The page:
European Southern Observatory (ESO)European Association for Astronomy Education (EAAE) Observatoire de ParisInstitut de Mécanique Céleste et de Calcul des Éphémérides (IMCCE)Astronomical Institute of the Academy of Sciences of the Czech Republic The Venus Transit 2004 European Science & Technology Week 2004Visit the websites of the VT-2004 organisers

The Venus Transit 2004

... Brief InfoSheet A3

Other transit phenomena in the solar system

Io's shadow on Jupiter's disk

Io's shadow on Jupiter's disk

With the solar and lunar eclipses, the transits of Venus and Mercury are among the most spectacular and commonly known celestial events. But there are other transit phenomena in the solar system.

There is indeed another case when the orbits are almost equatorial and also lie in nearly the same plane. These conditions are satisfied perfectly by the four Galilean satellites of Jupiter, Io, Europa, Ganymede and Callisto.

The Galilean satellites of Jupiter orbit from east to west as seen from the Earth. Io, the innermost, speeds around Jupiter in just under 2 days. Europa is seen to orbit in 3.5 days, Ganymede orbits in just over 7 days and Callisto orbits Jupiter in just over 16.5 days. Interestingly, the orbits of Io, Europa and Ganymede are locked together: the orbits are all nearly circular and the periods are almost exactly in the ratios 4:2:1. Callisto, the outermost of the four, is not orbitally locked to the other three major satellites and just orbits Jupiter at its own pace.

The unusual nature of the orbits of the satellites is not the only matter of interest in the Galilean moon system. Because Jupiter's polar axis is inclined by only 3 degrees, the Jovian moons can be seen crossing the planet itself or they go through the umbral cone of Jupiter just as our Moon goes through the umbral cone of the Earth during a lunar eclipse.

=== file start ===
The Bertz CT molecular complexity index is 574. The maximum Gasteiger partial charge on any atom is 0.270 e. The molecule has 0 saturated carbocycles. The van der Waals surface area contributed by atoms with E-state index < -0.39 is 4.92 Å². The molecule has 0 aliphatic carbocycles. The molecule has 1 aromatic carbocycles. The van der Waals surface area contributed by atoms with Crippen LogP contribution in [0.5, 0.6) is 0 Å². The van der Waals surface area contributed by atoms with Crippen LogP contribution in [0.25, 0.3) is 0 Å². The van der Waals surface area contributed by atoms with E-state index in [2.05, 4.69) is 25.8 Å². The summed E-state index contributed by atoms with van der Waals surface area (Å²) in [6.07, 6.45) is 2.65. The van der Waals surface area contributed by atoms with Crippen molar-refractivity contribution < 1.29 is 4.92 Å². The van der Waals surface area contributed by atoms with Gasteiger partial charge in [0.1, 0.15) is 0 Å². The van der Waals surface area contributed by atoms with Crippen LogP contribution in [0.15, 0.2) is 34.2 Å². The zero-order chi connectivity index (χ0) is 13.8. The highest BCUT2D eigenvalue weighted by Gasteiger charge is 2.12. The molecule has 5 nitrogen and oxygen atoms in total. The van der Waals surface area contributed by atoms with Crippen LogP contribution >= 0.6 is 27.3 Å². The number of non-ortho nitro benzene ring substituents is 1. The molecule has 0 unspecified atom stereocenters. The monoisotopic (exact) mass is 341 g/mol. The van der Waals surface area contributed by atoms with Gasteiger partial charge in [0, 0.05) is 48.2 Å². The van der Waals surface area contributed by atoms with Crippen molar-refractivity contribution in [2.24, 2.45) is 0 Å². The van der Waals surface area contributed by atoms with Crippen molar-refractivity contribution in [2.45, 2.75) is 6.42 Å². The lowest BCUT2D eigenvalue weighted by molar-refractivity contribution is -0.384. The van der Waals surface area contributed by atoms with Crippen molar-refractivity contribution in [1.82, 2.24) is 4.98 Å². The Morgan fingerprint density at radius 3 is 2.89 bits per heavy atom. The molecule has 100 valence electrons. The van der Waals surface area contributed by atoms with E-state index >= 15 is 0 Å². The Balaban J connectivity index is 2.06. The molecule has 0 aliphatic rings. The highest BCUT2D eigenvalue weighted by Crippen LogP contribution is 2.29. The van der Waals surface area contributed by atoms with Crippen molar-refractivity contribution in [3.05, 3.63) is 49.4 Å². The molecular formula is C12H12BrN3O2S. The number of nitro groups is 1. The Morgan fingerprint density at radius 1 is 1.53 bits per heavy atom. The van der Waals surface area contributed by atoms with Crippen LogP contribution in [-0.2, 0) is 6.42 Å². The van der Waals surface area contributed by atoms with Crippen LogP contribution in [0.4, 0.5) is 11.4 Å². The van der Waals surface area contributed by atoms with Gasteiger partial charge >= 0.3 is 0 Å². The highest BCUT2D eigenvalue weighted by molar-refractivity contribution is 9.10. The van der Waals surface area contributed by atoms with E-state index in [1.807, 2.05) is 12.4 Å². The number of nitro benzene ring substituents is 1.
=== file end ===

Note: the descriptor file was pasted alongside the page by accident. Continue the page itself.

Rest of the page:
The crossing of Jupiter's disc by one of its satellites is known as a transit, similar to the transit of Mercury and Venus across the Sun. But the transits of the Jovian moons happen a lot more frequently than a planetary transit of the Sun!

Because the moons cross the disk of Jupiter, they cast shadows on the planet, creating a black spot which is very distinct. Io and Europa are both closer and smaller than Ganymede and Callisto, so they cast smaller shadows. The shadows of Io and Europa on the disk of Jupiter are also fast moving. Io's shadow races across Jupiter in only two hours and Europa's in only 2.5 hours. The shadows are clearly visible against Jupiter's cloud belts and zones as the contrast is high.

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This topic is discussed in a more detailed way in the associated Extended InfoSheet.

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